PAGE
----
Most trades-people have tool kits to accomplish their tasks. Hammers, saws, screwdrivers and the like for construction; wrenches, pliers, vise grips for plumbing; duct tape for everything else.

Not wanting to be different, we in Grief Recovery also have a tool kit for our trade. We usually carry it wherever we go. We are also fortunate that most homes and businesses usually have one element of our tool kits on their premises, just in case we forget ours or run out.

No, we don't hammer the emotional truth out of people. No, we don't try to wrench them back into the flow of life. And no, we don't carry glue to put relationship back together.

A major tool in our kit is just a box of tissues. Yes facial tissues, generic or brand name. Maybe since tears come out of tear ducts, tissues are a kind of tear-duct tape.

When we help people sometimes their faces leak. Grief usually produces strong emotions which are often accompanied by tears. We carry the tissues to help mop up.

On the other hand, grieving people often try to hide their feelings. Why? Good question. The answer isn't simple. In part it's because our society has inadvertently carried forward an idea that suggests that we are only allowed to have sad or painful feelings for a short time following a loss. Even then, that allowance is usually reserved for deaths or divorces, and doesn't include the 40 other losses that produce painful emotions.

The net result is that an awful lot of folks are walking around with the emotional equivalent of an arrow in their hearts. They are hemorrhaging emotions, often demonstrated by those tears we see all the time. That's why we need the tissues in our tool kit. But those people are sometimes afraid to let others see the arrows or their tears. They are afraid they will be judged as "not being strong," or "breaking down."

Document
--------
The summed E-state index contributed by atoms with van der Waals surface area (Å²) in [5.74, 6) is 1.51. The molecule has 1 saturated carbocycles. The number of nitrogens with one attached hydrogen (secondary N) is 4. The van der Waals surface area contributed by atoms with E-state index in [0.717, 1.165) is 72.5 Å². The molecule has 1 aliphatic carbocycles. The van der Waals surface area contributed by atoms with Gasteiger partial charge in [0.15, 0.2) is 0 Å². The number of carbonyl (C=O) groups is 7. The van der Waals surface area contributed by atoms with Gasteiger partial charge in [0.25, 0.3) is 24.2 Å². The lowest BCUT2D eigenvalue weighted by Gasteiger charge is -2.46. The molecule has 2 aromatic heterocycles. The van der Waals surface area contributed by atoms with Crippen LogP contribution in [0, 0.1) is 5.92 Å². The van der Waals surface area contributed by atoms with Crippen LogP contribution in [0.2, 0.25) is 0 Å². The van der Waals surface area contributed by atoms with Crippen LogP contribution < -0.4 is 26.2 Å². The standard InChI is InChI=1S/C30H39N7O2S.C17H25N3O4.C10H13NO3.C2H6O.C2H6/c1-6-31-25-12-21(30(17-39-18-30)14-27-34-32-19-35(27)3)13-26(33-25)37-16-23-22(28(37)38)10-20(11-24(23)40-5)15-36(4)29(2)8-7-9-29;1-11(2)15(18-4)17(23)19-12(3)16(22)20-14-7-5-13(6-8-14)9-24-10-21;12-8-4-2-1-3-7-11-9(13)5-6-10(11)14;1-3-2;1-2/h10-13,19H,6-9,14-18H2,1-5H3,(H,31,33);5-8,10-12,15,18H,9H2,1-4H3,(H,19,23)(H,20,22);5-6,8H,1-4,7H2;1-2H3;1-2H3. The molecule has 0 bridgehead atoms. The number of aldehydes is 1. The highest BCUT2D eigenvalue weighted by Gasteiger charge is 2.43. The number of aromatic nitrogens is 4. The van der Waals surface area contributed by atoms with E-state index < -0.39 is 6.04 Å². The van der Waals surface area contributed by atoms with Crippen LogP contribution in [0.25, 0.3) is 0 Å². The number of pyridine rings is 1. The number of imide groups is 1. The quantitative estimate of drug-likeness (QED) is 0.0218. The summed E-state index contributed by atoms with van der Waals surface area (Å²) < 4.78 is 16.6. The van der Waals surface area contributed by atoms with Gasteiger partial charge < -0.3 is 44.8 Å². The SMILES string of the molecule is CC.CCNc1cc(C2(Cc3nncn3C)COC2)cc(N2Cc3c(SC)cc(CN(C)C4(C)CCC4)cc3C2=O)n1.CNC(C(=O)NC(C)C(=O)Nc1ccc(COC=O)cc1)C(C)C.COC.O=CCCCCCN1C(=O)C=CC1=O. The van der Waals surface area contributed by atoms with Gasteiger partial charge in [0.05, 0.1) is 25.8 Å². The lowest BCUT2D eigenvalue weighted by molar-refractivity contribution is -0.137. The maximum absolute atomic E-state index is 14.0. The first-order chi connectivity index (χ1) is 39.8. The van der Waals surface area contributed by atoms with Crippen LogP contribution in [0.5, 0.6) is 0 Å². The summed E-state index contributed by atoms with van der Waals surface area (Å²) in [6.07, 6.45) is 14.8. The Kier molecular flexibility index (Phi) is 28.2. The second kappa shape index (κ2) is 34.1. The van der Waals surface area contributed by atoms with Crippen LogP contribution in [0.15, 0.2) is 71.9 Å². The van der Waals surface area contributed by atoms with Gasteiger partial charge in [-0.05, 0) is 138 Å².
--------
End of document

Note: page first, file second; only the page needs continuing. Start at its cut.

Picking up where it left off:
If only we could all see those invisible arrows, we might be more compassionate to those whose hearts are heavy. After all, it's almost impossible to get past the age of five and not have had some losses. Some losses are major with the death of a family member or friend, or a divorce within the child's immediate or extended family. Other losses may seem minor, but will still affect the child.

Children are smart. They cry when they're sad. They sometimes even forget to use tissues, when a sleeve or the back of their hand can wipe away their tears. As adults we're equally subjected to the pain of loss, but we aren't always as open and forthcoming with our emotions and tears as we were when we were young. But we still get arrows stuck in our hearts and need tools to help remove them.

Fortunately, tissues are not the only tools in our kit. We employ some very powerful action tools to lead people to recovery from the pain caused by major losses. The AARAM Formula, which we've taught for 30 years, along with the principles and actions of grief recovery are the mainstays in our emotional tool kit and are available to everyone in our books, The Grief Recovery Handbook and When Children Grieve, and Moving On.

Since you probably already have tissues in your home, you only need our three books to complete your emotional tool kit.

About the Author

Russell Friedman

Russell Friedman is Executive Director of The Grief Recovery Institute, and co-author of The Grief Recovery Handbook, When Children Grieve, and Moving On.

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